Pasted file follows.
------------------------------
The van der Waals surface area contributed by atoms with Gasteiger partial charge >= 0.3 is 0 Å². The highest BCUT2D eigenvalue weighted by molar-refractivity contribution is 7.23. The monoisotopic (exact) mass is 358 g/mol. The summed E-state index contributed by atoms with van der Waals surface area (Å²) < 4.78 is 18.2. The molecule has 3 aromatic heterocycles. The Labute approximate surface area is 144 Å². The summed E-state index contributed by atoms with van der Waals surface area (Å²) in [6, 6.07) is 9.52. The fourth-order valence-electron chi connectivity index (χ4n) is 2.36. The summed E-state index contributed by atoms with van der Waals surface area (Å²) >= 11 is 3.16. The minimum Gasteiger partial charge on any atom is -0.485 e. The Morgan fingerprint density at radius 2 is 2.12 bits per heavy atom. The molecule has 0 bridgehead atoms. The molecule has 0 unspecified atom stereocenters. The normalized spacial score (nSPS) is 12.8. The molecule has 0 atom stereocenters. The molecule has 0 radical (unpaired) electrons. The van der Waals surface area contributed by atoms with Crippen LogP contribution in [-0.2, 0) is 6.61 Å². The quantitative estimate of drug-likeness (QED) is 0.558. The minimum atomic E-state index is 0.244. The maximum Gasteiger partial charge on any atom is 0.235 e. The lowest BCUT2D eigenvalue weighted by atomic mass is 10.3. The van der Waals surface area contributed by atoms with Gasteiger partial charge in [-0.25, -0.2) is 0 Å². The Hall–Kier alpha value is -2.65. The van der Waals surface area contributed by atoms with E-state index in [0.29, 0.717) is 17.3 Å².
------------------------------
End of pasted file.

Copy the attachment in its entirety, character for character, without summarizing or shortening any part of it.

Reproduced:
The van der Waals surface area contributed by atoms with Gasteiger partial charge >= 0.3 is 0 Å². The highest BCUT2D eigenvalue weighted by molar-refractivity contribution is 7.23. The monoisotopic (exact) mass is 358 g/mol. The summed E-state index contributed by atoms with van der Waals surface area (Å²) < 4.78 is 18.2. The molecule has 3 aromatic heterocycles. The Labute approximate surface area is 144 Å². The summed E-state index contributed by atoms with van der Waals surface area (Å²) in [6, 6.07) is 9.52. The fourth-order valence-electron chi connectivity index (χ4n) is 2.36. The summed E-state index contributed by atoms with van der Waals surface area (Å²) >= 11 is 3.16. The minimum Gasteiger partial charge on any atom is -0.485 e. The Morgan fingerprint density at radius 2 is 2.12 bits per heavy atom. The molecule has 0 bridgehead atoms. The molecule has 0 unspecified atom stereocenters. The normalized spacial score (nSPS) is 12.8. The molecule has 0 atom stereocenters. The molecule has 0 radical (unpaired) electrons. The van der Waals surface area contributed by atoms with Crippen LogP contribution in [-0.2, 0) is 6.61 Å². The quantitative estimate of drug-likeness (QED) is 0.558. The minimum atomic E-state index is 0.244. The maximum Gasteiger partial charge on any atom is 0.235 e. The lowest BCUT2D eigenvalue weighted by atomic mass is 10.3. The van der Waals surface area contributed by atoms with Gasteiger partial charge in [-0.25, -0.2) is 0 Å². The Hall–Kier alpha value is -2.65. The van der Waals surface area contributed by atoms with E-state index in [0.29, 0.717) is 17.3 Å².